Jenny McFadden has started a Facebook group, Covid Safe Elders Australia. People can get in touch with the group and share their concerns about the way the elderly are being managed during Covid-19.
“We’re interested in people who have experiences and stories about aged care. These experiences can help us show how facilities are already really struggling to provide good care because they are underfunded and have lack of staff, lack of training and a critical shortfall of funds from the government,” Jenny said.
“And how much more the government needs to provide to support and fund facilities who just don’t have the resources they need to effectively cope with Covid-19,” Jenny said.
“When my siblings and I saw how the Newmarch House situation was being handled, our immediate reaction was: ‘This isn’t right’. Our parents live in aged care. We messaged each other, my brother and sister and I, and we said ‘What if our parents were in the same situation?’.”
“We thought there must be many other people who are as concerned as we are.”
“And if Covid-19 were to suddenly appear at their place, what would our parents’ rights be? Of particular concern was what appears to be a lack of rights of the residents to be transferred out to seek medical care from an alternative institution, at the time of their choosing, whether it is a major hospital or another service.”
“Would the residents have the right so say they want another organisation to take over their care and if families say this on their behalf, would they be heard? We want this reassurance from the state and federal governments.”
“This is not a criticism of the staff who have to go to work every day and face the difficult situation of Covid-19 infections. But the aged care facilities that most people are in now don’t have hospital standard intensive care units and the staff don’t have the training or the experience to manage a Covid-19 outbreak.”
“Aged care facilities need more support than they’re getting in the current situation and this needs to be more transparent, so the public is reassured.”
“We’re asking what interventions both levels of government, state and federal, are prepared to take immediately, on day one that there is an infection declared in an aged care facility, in contrast to the slower response they’ve had to outbreaks of Covid-19 in those institutions so far. The current approach needs to change, state and federal government need to be prepared to step in.”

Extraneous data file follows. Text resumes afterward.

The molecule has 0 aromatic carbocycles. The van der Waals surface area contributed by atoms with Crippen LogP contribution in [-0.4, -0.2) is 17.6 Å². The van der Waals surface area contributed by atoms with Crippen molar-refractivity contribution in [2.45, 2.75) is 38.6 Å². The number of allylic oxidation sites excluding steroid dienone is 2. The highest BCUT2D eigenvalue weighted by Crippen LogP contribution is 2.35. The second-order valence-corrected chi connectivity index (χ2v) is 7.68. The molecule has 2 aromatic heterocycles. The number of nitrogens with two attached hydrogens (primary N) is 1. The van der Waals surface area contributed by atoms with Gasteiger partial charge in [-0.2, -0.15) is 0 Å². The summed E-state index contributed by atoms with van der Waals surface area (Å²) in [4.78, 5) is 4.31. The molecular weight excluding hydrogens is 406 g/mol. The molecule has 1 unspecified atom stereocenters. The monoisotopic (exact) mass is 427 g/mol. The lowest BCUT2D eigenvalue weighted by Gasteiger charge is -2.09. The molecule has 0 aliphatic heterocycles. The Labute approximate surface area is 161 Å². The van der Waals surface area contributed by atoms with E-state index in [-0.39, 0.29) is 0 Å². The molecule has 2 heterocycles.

“This is not about aged care per se. It is about the requirement to have Covid-19 plans in place, and for government to be able to support families with the resources needed, if they decide they want to take a resident out of an aged care facility because of Covid-19. Surely it is a basic right to be able to do everything you can as an individual to avoid infection.”
“We’re also concerned that there might be people who are being treated as if “they’re old anyway” so don’t take them to hospital, they’re not supposed to take up hospital beds regardless of their wishes to be transferred there. And then even hospital professionals judging “they don’t have any quality of life” so they aren’t worth treating.* Their human rights are being ignored. And if they don’t want resuscitation that’s fine, provide the best of care for them anyway.”
“Most people have to prepare an advance care plan when they arrive at an aged care facility. But how will these change as a consequence of Covid-19, to take in this new reality? How will the Covid-19 death be discussed with residents and their families?”
“We know there has been a recent Royal Commission into aged care and it has addressed many questions – but it did not have the opportunity to address Covid-19 because it hadn’t happened then.”
“So we want to make submissions to the Senate, to the Australian Competition and Consumer Commission, the Australian Human Rights Commission and the Shadow Minister for Health, seeking reassurances about the way elderly Covid-19 patients are treated.”
(*At Good Grief! we believe most hospitals manage the complex questions about end-of-life in a nuanced way. But is this communicated effectively to families? How can communication about this be improved? Has the Covid-19 pandemic exposed areas that need improvement?)